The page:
The Golf Tournament was a great day and fantastic event benefiting an important cause.  It also gave CK&E an opportunity to connect with our friends in the Electronics sales community.

ERA is a trade association of professional manufacturers’ representative firms serving the high tech industry.  Members include independent businesses selling products for multiple manufacturers, with several hundred sales engineers from more than one hundred sales offices throughout Southern California.  CK&E is an ERA-SoCal Chapter associate member.  For more information visit ERA-SoCal.

We look forward to future events and participation with both ERA-SoCal and Operation Homefront.

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CKE’s L.A. Daily Journal Article: Treble Damages for Breach of Oral Contract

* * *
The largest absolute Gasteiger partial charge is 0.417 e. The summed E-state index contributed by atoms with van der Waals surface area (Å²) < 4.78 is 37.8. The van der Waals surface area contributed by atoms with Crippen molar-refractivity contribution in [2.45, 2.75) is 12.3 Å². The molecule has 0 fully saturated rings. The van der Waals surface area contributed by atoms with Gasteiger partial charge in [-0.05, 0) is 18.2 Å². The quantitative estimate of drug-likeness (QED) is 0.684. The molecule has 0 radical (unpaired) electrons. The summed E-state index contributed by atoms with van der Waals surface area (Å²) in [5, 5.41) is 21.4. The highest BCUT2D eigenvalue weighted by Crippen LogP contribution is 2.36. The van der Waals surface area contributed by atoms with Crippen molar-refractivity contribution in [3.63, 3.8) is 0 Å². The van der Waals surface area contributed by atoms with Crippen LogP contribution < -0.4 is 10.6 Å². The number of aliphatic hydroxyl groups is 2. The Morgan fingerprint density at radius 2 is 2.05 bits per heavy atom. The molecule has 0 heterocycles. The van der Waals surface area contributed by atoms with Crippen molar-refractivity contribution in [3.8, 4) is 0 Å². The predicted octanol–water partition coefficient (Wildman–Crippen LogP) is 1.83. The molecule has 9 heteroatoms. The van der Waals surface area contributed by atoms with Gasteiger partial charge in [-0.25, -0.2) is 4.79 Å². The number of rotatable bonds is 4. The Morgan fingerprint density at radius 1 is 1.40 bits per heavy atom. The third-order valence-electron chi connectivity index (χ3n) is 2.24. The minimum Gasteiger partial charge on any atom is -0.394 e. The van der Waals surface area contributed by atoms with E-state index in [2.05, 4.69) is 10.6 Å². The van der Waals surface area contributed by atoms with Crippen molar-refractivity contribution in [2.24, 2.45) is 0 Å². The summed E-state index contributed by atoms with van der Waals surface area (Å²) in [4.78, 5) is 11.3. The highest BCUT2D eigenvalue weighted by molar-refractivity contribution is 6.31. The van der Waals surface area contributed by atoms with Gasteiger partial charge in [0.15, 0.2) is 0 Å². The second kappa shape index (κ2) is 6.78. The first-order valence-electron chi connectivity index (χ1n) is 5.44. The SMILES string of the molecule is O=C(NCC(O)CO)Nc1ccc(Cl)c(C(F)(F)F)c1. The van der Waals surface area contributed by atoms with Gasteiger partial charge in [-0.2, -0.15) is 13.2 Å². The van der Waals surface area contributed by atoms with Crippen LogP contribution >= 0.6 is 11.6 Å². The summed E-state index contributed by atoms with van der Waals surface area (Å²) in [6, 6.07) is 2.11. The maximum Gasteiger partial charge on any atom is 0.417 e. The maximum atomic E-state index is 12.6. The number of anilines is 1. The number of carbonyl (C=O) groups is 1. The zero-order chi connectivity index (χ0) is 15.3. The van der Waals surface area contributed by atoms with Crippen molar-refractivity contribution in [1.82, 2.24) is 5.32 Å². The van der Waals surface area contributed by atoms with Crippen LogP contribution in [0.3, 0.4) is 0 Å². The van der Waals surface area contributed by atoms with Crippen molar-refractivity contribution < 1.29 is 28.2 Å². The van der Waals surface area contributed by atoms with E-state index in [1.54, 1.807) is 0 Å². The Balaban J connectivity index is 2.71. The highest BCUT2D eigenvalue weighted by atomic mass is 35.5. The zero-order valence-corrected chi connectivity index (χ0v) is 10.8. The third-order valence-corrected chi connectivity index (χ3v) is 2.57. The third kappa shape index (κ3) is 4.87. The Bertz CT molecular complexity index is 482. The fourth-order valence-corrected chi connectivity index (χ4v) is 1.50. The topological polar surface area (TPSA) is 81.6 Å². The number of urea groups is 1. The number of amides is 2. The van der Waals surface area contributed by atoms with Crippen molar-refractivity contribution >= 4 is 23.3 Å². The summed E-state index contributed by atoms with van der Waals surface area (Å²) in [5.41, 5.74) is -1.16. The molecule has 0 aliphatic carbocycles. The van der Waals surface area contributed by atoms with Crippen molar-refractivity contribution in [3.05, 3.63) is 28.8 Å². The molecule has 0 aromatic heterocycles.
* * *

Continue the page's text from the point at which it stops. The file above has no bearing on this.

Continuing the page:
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The article “Breach of Oral Contract, Treble Damages,” was published in the Los Angeles Daily Journal on August 13, 2013.  The article discusses the importance for manufacturers, distributors and sales representatives of the published decision of Reilly v. Inquest Technology, Inc., 2013 DJDAR 10164 (Cal. App. 4th Dist. July 31, 2013).  The Reilly decision is the first precedent in California to uphold a jury verdict and judgment of treble damages and attorney fees against a manufacturer who failed to pay all sales commissions owed to an independent sales representative.  Eric S. Engel and H. Kim Sim represented Peter Reilly, the sales representative, at trial in Orange County Superior Court.  They obtained a unanimous jury verdict awarding Reilly $2.1 million in unpaid commissions.  Using the Independent Wholesale Sales Representatives Contractual Relations Act, CK&E then obtained an order from Judge Frederick Horn multiplying the jury’s award by a factor of three, for a judgment of $6.2 million plus attorney’s fees and interest.  That judgment was fully upheld by the California Court of Appeal in its July 31, 2013 decision.  The decision provides a template for future cases seeking treble damages for breach of commission contracts made with independent sales representatives, and can serve as a guide to manufacturers and distributors who want to avoid exposure to such liability.